Clouds, May 2010

Clouds, May 2010

Monday, March 19, 2018

share the love

I do not know where this special needs quote came from or when it started circulating around our digital universe, but you probably recognize it: (tap to view) 

It always begins with stating that kids (or children) with special needs are not weird or odd. That they only want what everyone else wants: to be accepted! In most variations, the quote includes a request: "Is anyone willing to post or share this in honor of all children who were made in a unique way?" Most illustrations say, "Let's see who has a strong heart!"

I have seen many variations for many years & I think that's because people think it's sweet. Or they simply see someone else share, & maybe they know someone with a child with special needs (or maybe not)... but either way they don't want to be the one who doesn't share the love... right?

The problem is this is no different than me posting a picture of my handsome son & captioning it, "He is not weird or odd! Please share!" Do you see how that would be counterproductive if I was trying to raise awareness of fragile x?

World Down Syndrome Day is coming up on March 21st-- the date is purposely the 21st day of the 3rd month to symbolize the triplication (trisomy) of the 21st chromosome, because that is what causes Down syndrome. On the heels of this, is World Autism Awareness Day on April 2nd. As a matter of fact National Autism Awareness Month is throughout April. So, call me psychic, but I bet this pity party of a quote is going to be circulating a fair amount again.

People with special needs are people first. If you want to feel sorry for someone, feel sorry for the people who are too close-minded to recognize differences as opportunities. Or feel sorry for people who use the word retarded as if it's a regular adjective. Smart people with kind hearts do not make a conscious decision to accept anyone different from them into their life because they don't have to, it is just a given. So if you are willing to copy & paste this then I hope you realize how absurd it is to use the word "willing". If you feel like copying & pasting this just because you like it then that's totally cool with me & thank you for that. This is an example of sharing the love & not the stigma.

You can add a heart, or a cute character, or whatever. But for the love of anyone who really is different than you, do not feel sorry for them. The challenges that people live with every day due to having a disorder or disability are usually secondary. The primary "problem" most of the time is the way other people react to them.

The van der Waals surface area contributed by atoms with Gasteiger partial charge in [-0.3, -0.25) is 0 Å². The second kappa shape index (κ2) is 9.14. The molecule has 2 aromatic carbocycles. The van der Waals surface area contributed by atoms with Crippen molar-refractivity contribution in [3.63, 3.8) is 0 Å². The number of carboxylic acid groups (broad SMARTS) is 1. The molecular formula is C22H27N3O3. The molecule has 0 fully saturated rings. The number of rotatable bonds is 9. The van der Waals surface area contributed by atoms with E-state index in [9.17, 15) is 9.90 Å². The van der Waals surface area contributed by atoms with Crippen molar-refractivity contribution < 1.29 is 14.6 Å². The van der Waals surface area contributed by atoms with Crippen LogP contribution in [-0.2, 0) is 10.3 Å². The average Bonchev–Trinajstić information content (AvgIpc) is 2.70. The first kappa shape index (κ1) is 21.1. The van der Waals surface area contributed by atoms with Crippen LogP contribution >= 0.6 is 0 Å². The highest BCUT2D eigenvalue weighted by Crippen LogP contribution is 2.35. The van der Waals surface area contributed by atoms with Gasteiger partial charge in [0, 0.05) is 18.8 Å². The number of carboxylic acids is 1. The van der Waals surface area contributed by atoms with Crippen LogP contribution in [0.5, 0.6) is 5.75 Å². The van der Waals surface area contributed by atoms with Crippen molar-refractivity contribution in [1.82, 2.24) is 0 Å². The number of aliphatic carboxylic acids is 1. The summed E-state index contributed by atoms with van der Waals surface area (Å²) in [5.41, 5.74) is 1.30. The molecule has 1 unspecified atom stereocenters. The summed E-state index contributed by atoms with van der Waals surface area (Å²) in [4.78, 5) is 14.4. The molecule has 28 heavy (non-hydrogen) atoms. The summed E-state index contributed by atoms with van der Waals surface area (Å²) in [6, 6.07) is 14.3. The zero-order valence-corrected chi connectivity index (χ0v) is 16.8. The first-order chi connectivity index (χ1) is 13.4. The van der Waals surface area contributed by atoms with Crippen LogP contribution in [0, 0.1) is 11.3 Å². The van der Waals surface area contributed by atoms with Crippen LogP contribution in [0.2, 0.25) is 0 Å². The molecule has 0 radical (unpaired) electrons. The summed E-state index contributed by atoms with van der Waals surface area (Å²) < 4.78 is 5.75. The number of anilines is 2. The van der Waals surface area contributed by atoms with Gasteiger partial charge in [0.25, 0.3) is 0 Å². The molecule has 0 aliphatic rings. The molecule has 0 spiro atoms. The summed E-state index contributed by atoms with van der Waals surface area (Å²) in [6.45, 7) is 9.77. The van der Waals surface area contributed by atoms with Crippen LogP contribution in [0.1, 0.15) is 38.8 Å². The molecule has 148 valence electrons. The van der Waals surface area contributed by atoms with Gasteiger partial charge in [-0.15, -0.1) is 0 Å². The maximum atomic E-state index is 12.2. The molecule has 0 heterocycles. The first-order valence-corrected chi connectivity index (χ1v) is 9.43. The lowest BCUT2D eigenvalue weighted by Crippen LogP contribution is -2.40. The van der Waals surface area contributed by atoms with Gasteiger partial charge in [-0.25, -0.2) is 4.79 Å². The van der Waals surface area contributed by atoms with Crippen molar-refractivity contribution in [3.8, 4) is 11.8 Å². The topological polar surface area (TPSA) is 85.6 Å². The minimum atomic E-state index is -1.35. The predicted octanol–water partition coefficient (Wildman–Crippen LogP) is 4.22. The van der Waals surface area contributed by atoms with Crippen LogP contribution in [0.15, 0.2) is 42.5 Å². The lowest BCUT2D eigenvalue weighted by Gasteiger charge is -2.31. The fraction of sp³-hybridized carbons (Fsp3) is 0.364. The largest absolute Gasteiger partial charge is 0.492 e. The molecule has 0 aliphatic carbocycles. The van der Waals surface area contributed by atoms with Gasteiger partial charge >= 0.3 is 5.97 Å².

We should all be so lucky to have such pure minds & kind hearts as individuals with special needs do.  If you want to quote something then quote that.  What I have learned being Hayden's mom is that his ability to love unconditionally is effortless. It's an earned privilege to be a part of his world but if you're in it, you are nothing short of blessed.


Thursday, March 8, 2018

In Like a Lion

In between power outages & snow storms, we made it to DC & back again just in time.

I think most people see there's something we do in DC when we all dress up in business attire, meet on the steps of the Capitol Building, take pictures, & then usually take some more pictures with people who look very important. And everyone who goes has something to do with fragile x... or something like that... but I don't believe most people completely understand what the deal is.

This is called the National Fragile X Foundation Advocacy Day! While the social media posts (somewhat) show the importance of what we do, certainly the pictures & the captions hardly tell the whole story. 
Advocacy Day is an annual two-day event that anyone can register for & attend. Anyone. The first day is a training day when we review the "asks" for that particular year, & then constituents from each state have mini practice sessions. We rehearse how we will present at our individual state & district meetings on Captiol Hill. The NFXF works with a consulting agency which sets everything up for us-- all meetings are prearranged. Day two is Advocacy Day when we are on Capitol Hill. 

Typically when we visit the offices of our Senators or Congressmen we usually meet with their staff-- such as correspondents, directors, counsel members, or other legislative assistants. There are times when advocates get lucky & do meet with the actual Member of Congress or Senator (albeit less likely). But it's important to know that either way the staff are the people who the lawmakers can count on, to help filter where they often focus their attention. Most of all simply showing up is already making a tremendous impact.

For us, here is the face of the one who sparked our motivation on this journey.
We want our lawmakers to know why. We begin our meetings with a brief overview of who we are & why we're there. Some of us create a leave-behind sheet as well with a little more information about us & about the Foundation. 

So what exactly do we want our government officials to know? And how do we say it? These are our "asks".

Our 2018 "Asks"
Beneath the surface this is not just about the community of people affected by fragile x.
In the broader perspective the benefits of every "Ask" are truly widespread. 

Here is what we discussed with our members of Congress & their staff for NFXF AD 2018:

1. A request to sign the Dear Colleague letter to the Appropriations Committee to support Fragile X Research at the NIH & CDC-- National Institutes of Health & Centers for Disease Control. (By the way, a "Dear Colleague" letter is a communication that is distributed to encourage cosponsoring, supporting, or in some cases opposing a bill.) Our Dear Colleague Letter also includes language to support newborn screening programs & future funding to help maintain research & clinical trials.